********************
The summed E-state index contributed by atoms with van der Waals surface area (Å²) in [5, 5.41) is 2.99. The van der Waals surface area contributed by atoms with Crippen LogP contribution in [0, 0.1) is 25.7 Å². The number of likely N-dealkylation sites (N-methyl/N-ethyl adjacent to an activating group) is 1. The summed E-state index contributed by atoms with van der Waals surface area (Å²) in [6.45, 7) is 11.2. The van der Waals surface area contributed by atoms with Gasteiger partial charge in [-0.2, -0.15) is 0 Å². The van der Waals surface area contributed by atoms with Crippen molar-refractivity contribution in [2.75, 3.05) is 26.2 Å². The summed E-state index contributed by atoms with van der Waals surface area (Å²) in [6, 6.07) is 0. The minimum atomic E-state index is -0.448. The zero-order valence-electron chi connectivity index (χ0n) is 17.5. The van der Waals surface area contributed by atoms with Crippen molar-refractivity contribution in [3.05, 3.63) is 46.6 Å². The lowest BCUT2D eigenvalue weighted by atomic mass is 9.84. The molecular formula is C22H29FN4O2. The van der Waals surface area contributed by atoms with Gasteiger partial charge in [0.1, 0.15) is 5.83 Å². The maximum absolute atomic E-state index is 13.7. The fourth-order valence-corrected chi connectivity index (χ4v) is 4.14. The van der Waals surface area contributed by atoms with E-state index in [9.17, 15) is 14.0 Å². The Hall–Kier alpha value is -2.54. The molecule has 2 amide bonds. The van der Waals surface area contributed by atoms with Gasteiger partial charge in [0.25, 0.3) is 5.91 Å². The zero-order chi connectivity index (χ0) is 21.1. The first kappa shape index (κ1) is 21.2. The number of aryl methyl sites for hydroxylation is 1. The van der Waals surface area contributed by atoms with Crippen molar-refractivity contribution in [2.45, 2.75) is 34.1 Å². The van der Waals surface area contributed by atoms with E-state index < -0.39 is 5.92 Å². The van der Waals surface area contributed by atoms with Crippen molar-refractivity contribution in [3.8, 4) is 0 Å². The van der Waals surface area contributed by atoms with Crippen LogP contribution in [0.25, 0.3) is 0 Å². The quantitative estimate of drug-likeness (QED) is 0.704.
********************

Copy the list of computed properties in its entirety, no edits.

The summed E-state index contributed by atoms with van der Waals surface area (Å²) in [5, 5.41) is 2.99. The van der Waals surface area contributed by atoms with Crippen LogP contribution in [0, 0.1) is 25.7 Å². The number of likely N-dealkylation sites (N-methyl/N-ethyl adjacent to an activating group) is 1. The summed E-state index contributed by atoms with van der Waals surface area (Å²) in [6.45, 7) is 11.2. The van der Waals surface area contributed by atoms with Gasteiger partial charge in [-0.2, -0.15) is 0 Å². The van der Waals surface area contributed by atoms with Crippen molar-refractivity contribution in [2.75, 3.05) is 26.2 Å². The summed E-state index contributed by atoms with van der Waals surface area (Å²) in [6, 6.07) is 0. The minimum atomic E-state index is -0.448. The zero-order valence-electron chi connectivity index (χ0n) is 17.5. The van der Waals surface area contributed by atoms with Crippen molar-refractivity contribution in [3.05, 3.63) is 46.6 Å². The lowest BCUT2D eigenvalue weighted by atomic mass is 9.84. The molecular formula is C22H29FN4O2. The van der Waals surface area contributed by atoms with Gasteiger partial charge in [0.1, 0.15) is 5.83 Å². The maximum absolute atomic E-state index is 13.7. The fourth-order valence-corrected chi connectivity index (χ4v) is 4.14. The van der Waals surface area contributed by atoms with E-state index in [9.17, 15) is 14.0 Å². The Hall–Kier alpha value is -2.54. The molecule has 2 amide bonds. The van der Waals surface area contributed by atoms with Gasteiger partial charge in [0.25, 0.3) is 5.91 Å². The zero-order chi connectivity index (χ0) is 21.1. The first kappa shape index (κ1) is 21.2. The number of aryl methyl sites for hydroxylation is 1. The van der Waals surface area contributed by atoms with Crippen molar-refractivity contribution in [2.45, 2.75) is 34.1 Å². The van der Waals surface area contributed by atoms with E-state index < -0.39 is 5.92 Å². The van der Waals surface area contributed by atoms with Crippen molar-refractivity contribution in [3.8, 4) is 0 Å². The van der Waals surface area contributed by atoms with Crippen LogP contribution in [0.25, 0.3) is 0 Å². The quantitative estimate of drug-likeness (QED) is 0.704.